I don't know what I am. I also have never had anything to fill up this gap the way for example transgenders at some point figure out what their physical identity has to be. I merely pretend to be female because it's convenient and fits the best. I still don't know what I am, and this hurts more than anything. Physicians refusing to tell me what I am, arguing amongst themselves and making me wonder whether they are truly scheming against me or whether I'm just paranoid further increases the pain. I feel like a freak. A piece of trash. Less than an animal. As a result I hate this body of mine more than anything in this world.

Destroying the body I inhabit is one of my fondest fantasies. Just to erase all of the pain and hurt associated with it. Correct the mistake of having been born in this body that is just 'wrong' and which will only keep causing me more and more pain for as long as it exists.

Would talking with a psychologist help with this? Maybe anti-depressants? Unlikely. Combined with the severe PTSD I suffered over the past years there is no way that just talking or medicating is solving anything. I still won't learn anything about this body. I won't learn to live with the fact that the medical community has betrayed me. All it'll do is push the issue away under a medication-induced haze.

Suicide, then?

At this point there is still some distance between me and the wall of flames so that I can keep the faint hope that maybe I won't have to die. This can rapidly change, though. The memory of the intense sensation of peace I once felt becomes very alluring at that point. For now I just keep trying to bury myself in intellectual pursuits to keep the monster at bay.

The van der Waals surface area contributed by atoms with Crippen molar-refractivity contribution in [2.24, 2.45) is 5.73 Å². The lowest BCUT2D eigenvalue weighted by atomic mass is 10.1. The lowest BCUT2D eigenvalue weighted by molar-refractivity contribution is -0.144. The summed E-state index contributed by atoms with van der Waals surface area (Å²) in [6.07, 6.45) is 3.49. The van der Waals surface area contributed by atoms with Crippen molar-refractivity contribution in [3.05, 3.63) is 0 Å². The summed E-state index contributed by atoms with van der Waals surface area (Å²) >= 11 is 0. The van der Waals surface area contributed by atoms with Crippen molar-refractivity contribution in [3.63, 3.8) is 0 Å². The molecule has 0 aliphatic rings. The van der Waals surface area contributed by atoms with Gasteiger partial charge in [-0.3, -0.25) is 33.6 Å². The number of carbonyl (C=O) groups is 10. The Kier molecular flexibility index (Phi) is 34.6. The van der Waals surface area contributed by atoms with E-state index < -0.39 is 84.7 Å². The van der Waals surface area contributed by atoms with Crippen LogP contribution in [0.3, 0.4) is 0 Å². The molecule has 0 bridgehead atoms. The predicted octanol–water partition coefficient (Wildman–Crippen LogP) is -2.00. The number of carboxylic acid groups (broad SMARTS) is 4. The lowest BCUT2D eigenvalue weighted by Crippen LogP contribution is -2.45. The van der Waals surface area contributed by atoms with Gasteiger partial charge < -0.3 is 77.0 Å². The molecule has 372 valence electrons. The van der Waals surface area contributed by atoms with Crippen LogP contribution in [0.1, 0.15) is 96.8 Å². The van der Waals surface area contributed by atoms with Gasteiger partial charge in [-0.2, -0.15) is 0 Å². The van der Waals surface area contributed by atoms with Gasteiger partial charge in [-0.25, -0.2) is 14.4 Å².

For now, though, I have put the MRI scans made of me over the past decade online for anyone interested to peruse[1]. I'm willing to make any other parts of my medical file available and answer any questions if it may be helpful for those willing to help me. I have done my part. Now I wait. And hope.

How valuable is a singular existence, anyway?


[1] 2007-12-21: MRI, Germany:
2008-11-06: Erasmus MC, Netherlands:
2009-12-??: OLVG, Netherlands:
2013-06-28: MST, Netherlands:
2014-07-08: Uni Tubingen, Germany:


Coatesmoe said...

One thing I can say is that you have to build on yourself. You are alone the day you are born. Perhaps for a limited period of time people will travel the hard road with you and then sometime you turn around and they are no longer there. Your predicament I compare to being a white or light skinned Black person living in America. All the white people like you until they discover that you are Black. The Black people want no contact with you because you are white in their eyes. The end result is that you hid and find ways to get through life without being discovered by either side. You see the hate on both sides and you try to avoid getting physically hurt by those who feel betrayed by your whiteness. This is a hard way to go in America where race is very important. There is no peace or sanctuary where you can rest. There is no relationship that you can enter where the end result brings hurt and violence for your being what you are. Europe is a safe haven because people can always assume that you are from a particular area. The moment of truth is always a stones throw away.